I haven’t forgotten how I began my tale – don’t worry.

My mother didn’t start leaving her appointed path until later.

I will tell you about it, but for now, I have just arrived.

Let me rest, awaken and adjust to my new surroundings…

+++

My arrival was accompanied by fire in my mother’s upper back, her lower belly then her lower waist. My father heated some ude-aki in a small, clay pot and applied it to the small of her back, rubbing it in slowly, in a circular motion.

Terror and confusion filled his quiet eyes. Who could blame him? For all the time they had been together, during their time of first sighting, stolen embraces, sweet breaths, courtship and marriage, my father had never seen my mother in so much pain!

She could see in his eyes how he wanted to rip me out of her belly! To shape a piece of wood that would fit through her passage and wrench me out of her child-bag so that she could have some reprieve. My mother took hold of his upper arm and held him strong.

“It …doesn’t… work… that… way, Ugom,” She gasped with every word, trying her hardest to hide the searing heat which was tearing her waist with every cramp that signalled my coming. “Nwadiutọ has to battle her way into this world like every other child. That’s what this pain is for; her fight to push her way through my passage into this life in preparation for all the earthly struggles she may have to endure.”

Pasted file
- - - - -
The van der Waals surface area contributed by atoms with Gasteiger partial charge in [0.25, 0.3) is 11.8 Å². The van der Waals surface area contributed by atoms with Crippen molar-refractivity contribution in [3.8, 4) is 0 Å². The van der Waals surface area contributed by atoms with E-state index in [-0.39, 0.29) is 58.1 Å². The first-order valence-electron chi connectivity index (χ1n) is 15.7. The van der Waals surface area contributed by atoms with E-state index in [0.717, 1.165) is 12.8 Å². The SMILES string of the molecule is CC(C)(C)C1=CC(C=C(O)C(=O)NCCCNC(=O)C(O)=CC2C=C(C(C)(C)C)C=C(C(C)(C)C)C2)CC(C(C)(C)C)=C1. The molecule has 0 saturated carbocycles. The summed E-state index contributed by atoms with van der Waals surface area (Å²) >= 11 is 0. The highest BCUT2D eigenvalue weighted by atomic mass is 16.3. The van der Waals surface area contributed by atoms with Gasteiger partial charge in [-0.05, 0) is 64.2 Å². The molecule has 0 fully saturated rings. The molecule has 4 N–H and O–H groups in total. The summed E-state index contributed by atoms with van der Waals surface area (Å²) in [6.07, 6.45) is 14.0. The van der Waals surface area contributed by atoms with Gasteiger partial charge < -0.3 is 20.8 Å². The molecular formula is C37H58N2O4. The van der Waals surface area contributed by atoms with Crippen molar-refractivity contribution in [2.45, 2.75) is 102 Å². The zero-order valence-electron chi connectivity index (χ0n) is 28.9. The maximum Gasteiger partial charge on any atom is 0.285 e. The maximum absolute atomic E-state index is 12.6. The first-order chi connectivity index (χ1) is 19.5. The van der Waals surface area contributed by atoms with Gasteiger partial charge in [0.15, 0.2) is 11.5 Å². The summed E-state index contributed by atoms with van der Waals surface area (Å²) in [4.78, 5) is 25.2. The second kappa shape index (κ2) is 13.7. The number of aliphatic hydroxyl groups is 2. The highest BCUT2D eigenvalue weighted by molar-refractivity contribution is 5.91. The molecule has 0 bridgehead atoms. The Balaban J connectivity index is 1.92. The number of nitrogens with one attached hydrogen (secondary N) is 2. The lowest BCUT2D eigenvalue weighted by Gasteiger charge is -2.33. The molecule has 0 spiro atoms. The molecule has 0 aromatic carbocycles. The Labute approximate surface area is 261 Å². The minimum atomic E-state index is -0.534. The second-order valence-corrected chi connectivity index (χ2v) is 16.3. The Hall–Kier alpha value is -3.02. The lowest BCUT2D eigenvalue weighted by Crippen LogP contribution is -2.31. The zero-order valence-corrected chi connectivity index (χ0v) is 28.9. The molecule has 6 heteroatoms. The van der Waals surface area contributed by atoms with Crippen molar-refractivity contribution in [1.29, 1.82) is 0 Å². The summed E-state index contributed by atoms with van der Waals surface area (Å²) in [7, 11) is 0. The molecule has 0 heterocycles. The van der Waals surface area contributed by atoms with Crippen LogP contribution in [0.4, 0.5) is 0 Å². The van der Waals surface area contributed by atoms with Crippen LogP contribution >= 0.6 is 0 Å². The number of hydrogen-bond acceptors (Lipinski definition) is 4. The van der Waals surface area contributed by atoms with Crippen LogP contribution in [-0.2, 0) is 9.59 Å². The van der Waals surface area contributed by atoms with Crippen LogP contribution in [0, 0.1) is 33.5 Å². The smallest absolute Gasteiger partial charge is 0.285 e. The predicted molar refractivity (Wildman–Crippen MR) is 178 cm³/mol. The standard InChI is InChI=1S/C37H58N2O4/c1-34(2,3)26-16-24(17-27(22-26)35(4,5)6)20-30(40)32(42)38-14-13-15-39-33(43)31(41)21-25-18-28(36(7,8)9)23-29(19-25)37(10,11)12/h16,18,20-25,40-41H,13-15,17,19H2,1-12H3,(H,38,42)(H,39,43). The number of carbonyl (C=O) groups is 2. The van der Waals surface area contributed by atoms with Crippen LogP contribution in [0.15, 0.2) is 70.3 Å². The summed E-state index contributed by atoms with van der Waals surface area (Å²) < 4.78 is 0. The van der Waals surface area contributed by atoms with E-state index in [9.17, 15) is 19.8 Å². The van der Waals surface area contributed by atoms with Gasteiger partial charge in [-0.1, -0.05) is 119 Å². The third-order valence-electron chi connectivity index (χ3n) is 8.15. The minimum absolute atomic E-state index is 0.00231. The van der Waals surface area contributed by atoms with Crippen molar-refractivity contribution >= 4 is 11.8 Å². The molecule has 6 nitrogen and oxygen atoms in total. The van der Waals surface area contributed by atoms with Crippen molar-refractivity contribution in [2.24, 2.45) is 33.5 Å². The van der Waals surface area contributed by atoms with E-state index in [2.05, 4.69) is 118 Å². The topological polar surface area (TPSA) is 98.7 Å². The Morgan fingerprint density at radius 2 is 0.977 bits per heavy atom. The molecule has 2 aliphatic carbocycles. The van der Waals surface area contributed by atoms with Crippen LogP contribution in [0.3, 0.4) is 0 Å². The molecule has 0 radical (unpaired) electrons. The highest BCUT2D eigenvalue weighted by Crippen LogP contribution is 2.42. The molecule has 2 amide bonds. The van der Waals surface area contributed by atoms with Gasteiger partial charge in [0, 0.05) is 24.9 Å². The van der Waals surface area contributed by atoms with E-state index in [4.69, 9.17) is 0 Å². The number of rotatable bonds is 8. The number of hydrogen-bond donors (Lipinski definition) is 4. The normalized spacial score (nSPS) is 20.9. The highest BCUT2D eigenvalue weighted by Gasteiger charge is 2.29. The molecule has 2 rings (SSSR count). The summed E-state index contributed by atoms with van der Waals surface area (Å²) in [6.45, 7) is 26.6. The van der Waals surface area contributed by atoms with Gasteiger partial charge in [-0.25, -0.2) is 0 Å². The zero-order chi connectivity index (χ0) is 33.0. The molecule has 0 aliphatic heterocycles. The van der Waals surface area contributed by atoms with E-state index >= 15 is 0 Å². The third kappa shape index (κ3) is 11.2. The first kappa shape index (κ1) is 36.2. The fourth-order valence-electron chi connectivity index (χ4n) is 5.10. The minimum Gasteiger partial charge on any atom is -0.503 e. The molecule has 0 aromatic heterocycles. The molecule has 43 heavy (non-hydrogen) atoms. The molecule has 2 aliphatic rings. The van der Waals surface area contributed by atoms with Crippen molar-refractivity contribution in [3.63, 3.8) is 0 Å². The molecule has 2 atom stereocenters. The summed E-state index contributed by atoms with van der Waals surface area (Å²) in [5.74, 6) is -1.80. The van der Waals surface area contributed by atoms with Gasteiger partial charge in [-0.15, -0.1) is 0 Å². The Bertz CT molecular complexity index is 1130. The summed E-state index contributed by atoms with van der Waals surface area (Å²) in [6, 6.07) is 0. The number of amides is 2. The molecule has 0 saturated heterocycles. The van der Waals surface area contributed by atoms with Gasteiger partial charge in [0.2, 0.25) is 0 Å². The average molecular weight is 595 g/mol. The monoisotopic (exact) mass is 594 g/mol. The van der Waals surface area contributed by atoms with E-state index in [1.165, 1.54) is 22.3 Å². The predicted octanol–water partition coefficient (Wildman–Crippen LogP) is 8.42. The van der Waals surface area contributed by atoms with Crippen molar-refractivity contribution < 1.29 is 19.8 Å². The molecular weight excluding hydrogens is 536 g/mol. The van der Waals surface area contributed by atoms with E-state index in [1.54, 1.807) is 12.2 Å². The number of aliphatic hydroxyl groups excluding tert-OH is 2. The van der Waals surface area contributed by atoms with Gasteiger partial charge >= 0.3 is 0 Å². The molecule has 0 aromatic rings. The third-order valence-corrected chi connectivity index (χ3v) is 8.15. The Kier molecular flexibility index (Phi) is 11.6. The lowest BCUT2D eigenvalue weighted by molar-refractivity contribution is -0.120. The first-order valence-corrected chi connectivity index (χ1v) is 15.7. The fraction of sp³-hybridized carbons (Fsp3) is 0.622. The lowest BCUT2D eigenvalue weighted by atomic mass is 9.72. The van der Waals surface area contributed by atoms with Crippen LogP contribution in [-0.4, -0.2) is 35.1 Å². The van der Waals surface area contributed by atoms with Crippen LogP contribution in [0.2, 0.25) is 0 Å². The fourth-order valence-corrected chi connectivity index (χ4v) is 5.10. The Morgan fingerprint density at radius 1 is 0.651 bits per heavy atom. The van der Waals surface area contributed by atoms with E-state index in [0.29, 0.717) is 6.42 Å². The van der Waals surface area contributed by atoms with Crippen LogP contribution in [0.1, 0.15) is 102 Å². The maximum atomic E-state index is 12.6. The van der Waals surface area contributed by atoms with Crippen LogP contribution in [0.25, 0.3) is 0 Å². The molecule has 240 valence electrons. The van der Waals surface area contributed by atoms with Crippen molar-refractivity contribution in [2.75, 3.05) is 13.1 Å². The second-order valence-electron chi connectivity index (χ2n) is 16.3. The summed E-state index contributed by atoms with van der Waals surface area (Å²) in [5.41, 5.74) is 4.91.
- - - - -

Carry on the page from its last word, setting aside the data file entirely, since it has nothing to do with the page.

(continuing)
“Nwadiutọ, ehn?” My father raised one eyebrow at his sweating, pain-filled wife.

“Yes, Ugom, ‘Child is sweet’”

“She had better sweeten our lives after all this,” my father grunted, holding his wife close to his chest as if to absorb some of the fire.

“Uwam”, he spoke into my mum’s not-so-coiffed hair, his voice a rumble in his chest, “let me call the mid-wife now please. I can no longer bear this pain!”

My mother laughed. A strange sound infused with the strain of bearing blazing fire and water.

“Ugom”, she attempted to inject a teasing note into her agony-laced voice, “Call the midwife if you desire relief but Nwadiutọ will not bide her time any longer”.

She grabbed the sides of the bamboo bed my father had lovingly fashioned for her in the final days of her confinement. He had shaped it with those hands of his; hands that could command wood to bend at his will. The bed had pulleys and levers that could raise it at the foot or at the head if one so wished.